But it makes all the sense in a different context: in the context of material pragmatism and personal gain. A federal election campaign costs money: the spoilers have to pretend that their headquarters are working hard, and they have to make and promote campaign materials. Political technologists close to the political bloc of the presidential administration stand to make a fortune during the election campaign. They have experience in such activities — for example, in the 2021 State Duma elections (and before that in the 2020 local elections), the campaign of the niche party «Green Alternative» was supervised by Vyacheslav Smirnov, a Kremlin official and well-known technologist, and the campaign of the «New People» party was supervised by Efim Ostrovsky, a ‘methodologist’ and acquaintance of Sergei Kiriyenko. Promoting a «liberal» is quite a lucrative project. The high costs can be explained by the difficulty of working with the opposition public. A story that is completely useless from the point of view of political pragmatism immediately becomes both rational and clear from the point of view of economics. Before the full scale invasion, Vladimir Putin regularly rotated his subordinates in order to prevent them from making connections and bolstering their position. Kiriyenko’s predecessor, Vyacheslav Volodin, spearheaded two projects (the 2012 presidential elections and the 2016 Duma elections) and continued his career as the Chairman of the Duma. Kiriyenko, the current head of the political bloc, already has three major projects under his belt: the 2018 presidential campaign, the 2021 Duma campaign and the vote on constitutional amendments. Most likely, after the fourth project — the election of the head of Russia in 2024 — Kiriyenko and his team will move on to new pastures. Organizing the campaign of a liberal spoiler for Putin will serve as a «golden parachute» for part of this team, if, of course, the idea of nominating an «oppositionist» candidate is picked up by the country’s leadership.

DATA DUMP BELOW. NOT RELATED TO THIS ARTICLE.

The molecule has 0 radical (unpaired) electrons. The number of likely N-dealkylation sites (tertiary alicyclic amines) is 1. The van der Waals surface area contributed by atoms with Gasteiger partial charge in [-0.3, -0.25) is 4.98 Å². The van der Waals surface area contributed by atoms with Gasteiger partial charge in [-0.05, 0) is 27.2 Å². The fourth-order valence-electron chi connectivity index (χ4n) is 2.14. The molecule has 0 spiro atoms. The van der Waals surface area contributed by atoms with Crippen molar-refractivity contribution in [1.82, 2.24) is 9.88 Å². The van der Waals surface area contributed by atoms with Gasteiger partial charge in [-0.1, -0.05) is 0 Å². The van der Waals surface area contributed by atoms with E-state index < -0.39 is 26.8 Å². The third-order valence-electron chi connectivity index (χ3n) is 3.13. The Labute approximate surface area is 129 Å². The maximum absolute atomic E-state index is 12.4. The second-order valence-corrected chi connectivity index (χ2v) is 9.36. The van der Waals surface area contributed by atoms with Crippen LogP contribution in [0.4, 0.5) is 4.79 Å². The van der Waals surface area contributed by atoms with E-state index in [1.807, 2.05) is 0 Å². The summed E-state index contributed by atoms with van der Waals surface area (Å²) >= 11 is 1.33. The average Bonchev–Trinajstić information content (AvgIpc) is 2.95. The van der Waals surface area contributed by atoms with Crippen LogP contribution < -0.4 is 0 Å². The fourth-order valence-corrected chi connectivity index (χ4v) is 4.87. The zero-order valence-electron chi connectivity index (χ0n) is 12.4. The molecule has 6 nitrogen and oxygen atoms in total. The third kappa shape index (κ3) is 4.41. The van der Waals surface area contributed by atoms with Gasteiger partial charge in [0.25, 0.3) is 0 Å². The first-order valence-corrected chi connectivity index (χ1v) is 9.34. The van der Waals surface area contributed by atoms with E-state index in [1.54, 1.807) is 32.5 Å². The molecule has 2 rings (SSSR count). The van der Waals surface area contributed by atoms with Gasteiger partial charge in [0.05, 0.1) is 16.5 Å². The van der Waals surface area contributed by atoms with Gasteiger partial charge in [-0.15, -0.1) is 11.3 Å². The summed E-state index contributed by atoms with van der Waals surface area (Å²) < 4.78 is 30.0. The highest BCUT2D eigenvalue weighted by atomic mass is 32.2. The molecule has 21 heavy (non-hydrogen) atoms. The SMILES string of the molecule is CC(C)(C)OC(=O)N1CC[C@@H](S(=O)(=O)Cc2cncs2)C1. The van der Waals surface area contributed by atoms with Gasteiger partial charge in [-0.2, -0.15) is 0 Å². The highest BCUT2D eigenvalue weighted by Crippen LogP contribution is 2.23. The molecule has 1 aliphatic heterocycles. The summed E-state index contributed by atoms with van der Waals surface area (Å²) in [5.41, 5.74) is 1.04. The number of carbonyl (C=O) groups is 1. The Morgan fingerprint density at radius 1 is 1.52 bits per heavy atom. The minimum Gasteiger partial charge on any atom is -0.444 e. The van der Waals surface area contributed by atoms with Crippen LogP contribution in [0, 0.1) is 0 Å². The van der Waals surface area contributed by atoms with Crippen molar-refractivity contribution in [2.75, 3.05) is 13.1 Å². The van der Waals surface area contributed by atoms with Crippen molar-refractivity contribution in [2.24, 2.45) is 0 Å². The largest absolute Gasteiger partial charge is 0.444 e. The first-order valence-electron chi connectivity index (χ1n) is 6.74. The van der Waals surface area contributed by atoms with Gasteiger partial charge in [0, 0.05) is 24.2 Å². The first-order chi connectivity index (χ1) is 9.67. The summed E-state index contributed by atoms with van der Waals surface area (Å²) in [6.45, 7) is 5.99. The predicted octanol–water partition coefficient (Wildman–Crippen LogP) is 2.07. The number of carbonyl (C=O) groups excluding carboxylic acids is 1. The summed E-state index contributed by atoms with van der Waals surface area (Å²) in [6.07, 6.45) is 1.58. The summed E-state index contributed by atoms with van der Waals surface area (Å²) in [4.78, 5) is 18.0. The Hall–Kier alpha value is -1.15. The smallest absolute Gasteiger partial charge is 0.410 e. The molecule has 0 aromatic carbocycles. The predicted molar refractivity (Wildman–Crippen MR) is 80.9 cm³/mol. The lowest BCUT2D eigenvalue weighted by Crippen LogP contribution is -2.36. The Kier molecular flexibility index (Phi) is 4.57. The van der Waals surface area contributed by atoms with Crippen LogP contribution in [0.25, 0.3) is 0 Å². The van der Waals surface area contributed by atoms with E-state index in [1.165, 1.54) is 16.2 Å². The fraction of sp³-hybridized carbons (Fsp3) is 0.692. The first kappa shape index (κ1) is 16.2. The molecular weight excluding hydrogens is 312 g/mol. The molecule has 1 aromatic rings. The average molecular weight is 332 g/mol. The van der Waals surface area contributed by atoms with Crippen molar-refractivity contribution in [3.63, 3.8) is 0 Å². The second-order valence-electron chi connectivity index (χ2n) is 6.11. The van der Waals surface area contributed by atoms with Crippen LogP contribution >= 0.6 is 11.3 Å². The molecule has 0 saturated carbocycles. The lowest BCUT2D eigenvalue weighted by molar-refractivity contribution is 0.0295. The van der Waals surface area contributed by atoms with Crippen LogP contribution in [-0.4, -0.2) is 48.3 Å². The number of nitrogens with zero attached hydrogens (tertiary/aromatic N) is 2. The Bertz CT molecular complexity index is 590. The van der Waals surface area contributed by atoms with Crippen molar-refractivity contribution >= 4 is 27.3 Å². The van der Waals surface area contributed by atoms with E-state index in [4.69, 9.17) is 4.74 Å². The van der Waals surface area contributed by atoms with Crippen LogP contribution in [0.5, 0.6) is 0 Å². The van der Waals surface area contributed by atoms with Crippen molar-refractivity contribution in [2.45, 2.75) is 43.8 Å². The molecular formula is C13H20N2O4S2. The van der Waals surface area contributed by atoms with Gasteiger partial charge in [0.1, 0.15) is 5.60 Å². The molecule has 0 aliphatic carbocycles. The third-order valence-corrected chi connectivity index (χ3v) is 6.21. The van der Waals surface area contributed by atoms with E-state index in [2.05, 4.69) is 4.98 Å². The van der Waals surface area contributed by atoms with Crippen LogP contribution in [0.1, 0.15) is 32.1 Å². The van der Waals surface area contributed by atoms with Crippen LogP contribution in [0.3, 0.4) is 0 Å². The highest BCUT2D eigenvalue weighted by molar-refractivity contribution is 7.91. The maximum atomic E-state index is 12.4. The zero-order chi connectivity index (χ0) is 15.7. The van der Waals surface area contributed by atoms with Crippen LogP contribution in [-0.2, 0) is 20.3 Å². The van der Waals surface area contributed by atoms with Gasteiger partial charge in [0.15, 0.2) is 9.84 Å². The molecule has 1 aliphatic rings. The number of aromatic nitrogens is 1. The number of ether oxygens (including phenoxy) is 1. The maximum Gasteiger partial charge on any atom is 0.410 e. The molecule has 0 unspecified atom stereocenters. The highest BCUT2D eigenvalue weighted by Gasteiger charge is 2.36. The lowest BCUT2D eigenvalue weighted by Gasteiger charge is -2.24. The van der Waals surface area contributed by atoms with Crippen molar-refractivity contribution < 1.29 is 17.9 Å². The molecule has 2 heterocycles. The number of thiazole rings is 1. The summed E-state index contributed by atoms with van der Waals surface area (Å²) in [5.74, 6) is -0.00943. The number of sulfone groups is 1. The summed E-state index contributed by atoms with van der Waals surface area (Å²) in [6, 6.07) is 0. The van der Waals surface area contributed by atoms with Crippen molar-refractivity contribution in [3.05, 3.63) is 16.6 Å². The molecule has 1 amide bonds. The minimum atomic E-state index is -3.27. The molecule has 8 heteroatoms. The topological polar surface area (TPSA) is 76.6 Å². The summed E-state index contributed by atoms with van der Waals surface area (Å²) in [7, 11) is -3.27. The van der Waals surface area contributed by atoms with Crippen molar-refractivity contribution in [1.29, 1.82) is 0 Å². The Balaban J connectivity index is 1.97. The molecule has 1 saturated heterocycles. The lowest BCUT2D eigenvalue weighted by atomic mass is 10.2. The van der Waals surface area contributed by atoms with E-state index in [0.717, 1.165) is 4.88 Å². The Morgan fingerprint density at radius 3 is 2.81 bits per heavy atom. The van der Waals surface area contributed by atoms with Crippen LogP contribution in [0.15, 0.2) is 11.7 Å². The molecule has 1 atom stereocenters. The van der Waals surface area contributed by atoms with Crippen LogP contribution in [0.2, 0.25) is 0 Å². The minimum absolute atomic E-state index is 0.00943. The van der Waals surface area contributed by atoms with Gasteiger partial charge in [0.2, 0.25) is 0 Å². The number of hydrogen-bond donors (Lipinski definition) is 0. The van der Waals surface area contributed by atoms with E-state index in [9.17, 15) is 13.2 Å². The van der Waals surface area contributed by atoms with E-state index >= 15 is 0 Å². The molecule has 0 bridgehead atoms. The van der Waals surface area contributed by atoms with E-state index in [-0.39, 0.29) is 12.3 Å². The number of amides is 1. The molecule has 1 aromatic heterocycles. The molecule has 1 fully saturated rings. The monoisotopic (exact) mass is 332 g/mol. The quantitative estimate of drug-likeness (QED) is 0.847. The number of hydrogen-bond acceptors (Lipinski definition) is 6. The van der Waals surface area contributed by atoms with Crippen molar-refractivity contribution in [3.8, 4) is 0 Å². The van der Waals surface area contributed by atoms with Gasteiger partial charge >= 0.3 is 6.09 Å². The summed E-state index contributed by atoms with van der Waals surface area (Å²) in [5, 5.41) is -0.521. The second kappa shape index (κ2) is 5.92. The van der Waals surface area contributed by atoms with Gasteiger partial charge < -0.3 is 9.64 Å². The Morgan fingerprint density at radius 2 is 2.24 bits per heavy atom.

Taming Khakassia

The general secretary of the «United Russia» party, Andrei Turchak, met with the re-elected head of Khakassia, Communist Valentin Konovalov. The two politicians agreed (at least in public) to work together and not to feud, although a few weeks ago the confrontation seemed irresolvable and deadly. The candidate of the «United Russia» party and MP Sergei Sokol, who had nothing to do with the region before being elected to the parliament, failed to get the necessary share of votes to win. As a result, Sokol withdrew from the election due to illness and the Kremlin let Konovalov win, although the scenario of cancelling the election results had also been considered. The meeting between the head of Khakassia, who until recently seemed to be a pariah and persona non grata for the power vertical, and the general secretary of the «United Russia» party proves that the system is still quite flexible. It can accept a failure, turn it into a semblance of a victory and move on. It is likely that the self-preservation instinct of the system, based on corrupt pragmatism, will begin to clash with Putin’s royal ambitions. The winner of this battle is by no means clear.